Watching everyone but Allen Robinson II get new deals over the last year has been … a mild annoyance (to keep it PG). However, the most recent extension should be one of interest for Chicago’s football team.
ESPN NFL insider Adam Schefter reports inside linebacker Fred Warner and the 49ers have agreed to a mega-deal. Warner’s extension is a five-year pact worth up to $95 million. It includes $40.5 million in guarantees and comes with an annual average value of $19 million per season. Ultimately, it makes Warner football’s highest-paid linebacker. And with good reason, too. Warner, 24, is coming off a tip-top season in which he came up with 125 tackles, 5 tackles-for-loss, 7 QB Hits, and 2 interceptions.
Compensation update: 49ers are giving Fred Warner a five-year, $95 million extension, including $40.5 million guaranteed, per source. https://t.co/XHOx8Iizln
— Adam Schefter (@AdamSchefter) July 21, 2021
This new contract for Warner sets a high bar, to be sure. But it’s a welcome one for linebackers seeking paydays of their own.
Upon seeing this news, I imagine someone like Roquan Smith’s eyes turning into dollar signs like a cartoon. Because this market-setting deal positions Chicago’s top inside linebacker to ask for a long-term extension of his own. Back in June, we examined what an extension might look like for Smith after the Dolphins inked Jerome Baker to a new deal. The modest three-year extension was worth $12.5 million per year and included $28 million in full guarantees. It was a deal that put him among the top-10 players at the position in terms of AAV and total guarantees, and just outside the top-10 in full guarantees. But Warner’s deal blows that one out of the water. Good for him.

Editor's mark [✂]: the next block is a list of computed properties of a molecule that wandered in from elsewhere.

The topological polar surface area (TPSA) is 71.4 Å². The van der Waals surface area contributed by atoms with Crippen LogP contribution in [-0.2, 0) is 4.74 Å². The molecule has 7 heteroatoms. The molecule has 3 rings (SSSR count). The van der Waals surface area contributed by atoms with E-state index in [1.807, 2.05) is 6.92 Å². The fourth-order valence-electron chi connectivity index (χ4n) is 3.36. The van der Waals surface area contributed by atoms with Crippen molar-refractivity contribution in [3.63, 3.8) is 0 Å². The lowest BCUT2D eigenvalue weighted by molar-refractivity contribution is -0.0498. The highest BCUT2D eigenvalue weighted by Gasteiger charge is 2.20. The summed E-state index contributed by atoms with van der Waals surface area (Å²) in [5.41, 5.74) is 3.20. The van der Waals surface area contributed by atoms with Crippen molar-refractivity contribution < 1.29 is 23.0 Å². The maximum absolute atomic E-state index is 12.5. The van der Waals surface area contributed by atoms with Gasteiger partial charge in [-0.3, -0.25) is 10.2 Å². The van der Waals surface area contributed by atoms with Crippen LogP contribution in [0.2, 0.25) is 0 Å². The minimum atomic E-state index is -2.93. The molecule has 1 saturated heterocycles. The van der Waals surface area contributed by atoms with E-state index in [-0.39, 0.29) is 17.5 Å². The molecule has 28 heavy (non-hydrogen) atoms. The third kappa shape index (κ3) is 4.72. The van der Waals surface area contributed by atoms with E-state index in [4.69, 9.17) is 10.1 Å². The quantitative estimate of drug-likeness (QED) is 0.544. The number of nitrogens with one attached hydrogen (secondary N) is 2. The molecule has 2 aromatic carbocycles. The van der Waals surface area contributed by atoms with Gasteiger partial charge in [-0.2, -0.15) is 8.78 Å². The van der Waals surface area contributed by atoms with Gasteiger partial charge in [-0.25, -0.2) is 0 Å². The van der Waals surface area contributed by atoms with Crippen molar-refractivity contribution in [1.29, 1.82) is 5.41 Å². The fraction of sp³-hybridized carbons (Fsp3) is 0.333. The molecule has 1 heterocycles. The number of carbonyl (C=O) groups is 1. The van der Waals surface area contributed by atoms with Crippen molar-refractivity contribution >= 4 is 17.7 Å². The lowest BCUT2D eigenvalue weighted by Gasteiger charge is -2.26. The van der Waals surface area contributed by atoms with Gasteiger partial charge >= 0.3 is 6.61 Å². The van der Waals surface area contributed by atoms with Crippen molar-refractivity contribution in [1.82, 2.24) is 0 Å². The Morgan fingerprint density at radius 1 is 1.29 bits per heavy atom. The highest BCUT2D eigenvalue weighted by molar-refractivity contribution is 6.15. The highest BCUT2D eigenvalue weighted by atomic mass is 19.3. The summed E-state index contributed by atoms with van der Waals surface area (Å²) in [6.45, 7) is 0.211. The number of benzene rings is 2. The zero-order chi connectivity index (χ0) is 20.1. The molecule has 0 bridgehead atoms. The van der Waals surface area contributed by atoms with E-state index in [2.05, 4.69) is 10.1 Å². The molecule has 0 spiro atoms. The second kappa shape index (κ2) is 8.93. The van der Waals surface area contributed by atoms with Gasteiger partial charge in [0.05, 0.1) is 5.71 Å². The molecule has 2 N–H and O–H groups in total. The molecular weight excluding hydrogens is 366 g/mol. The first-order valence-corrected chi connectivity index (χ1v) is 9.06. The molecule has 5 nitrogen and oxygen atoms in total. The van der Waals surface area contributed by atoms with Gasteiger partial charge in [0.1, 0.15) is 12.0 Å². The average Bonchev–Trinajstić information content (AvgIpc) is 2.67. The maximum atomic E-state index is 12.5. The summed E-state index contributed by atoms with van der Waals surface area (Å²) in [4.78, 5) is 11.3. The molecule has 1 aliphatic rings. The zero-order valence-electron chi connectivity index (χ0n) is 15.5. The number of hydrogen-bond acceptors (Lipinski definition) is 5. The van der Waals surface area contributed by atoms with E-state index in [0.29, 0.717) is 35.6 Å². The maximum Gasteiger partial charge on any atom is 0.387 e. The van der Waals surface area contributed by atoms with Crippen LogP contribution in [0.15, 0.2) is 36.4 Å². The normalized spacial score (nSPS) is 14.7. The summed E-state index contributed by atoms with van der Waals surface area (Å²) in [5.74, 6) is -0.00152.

Moving forward, I can’t help but think that the Bears missed an opportunity to save some cap space by not being a bit more proactive with a Smith extension. The cost of doing business figures to only go up from here. Smith isn’t as accomplished as Warner, who has a Pro Bowl nod and first-team All-Pro accolades under his belt. And if Smith replicates his 2020 season — one in which he had more solo tackles, tackles-for-loss, and sacks than Warner — then he’ll be resetting the market this time next year.
So, in the end, I hope the Bears (and Smith) are paying attention to what is happening with the Warner deal if they want to come to an extension of their own down the line.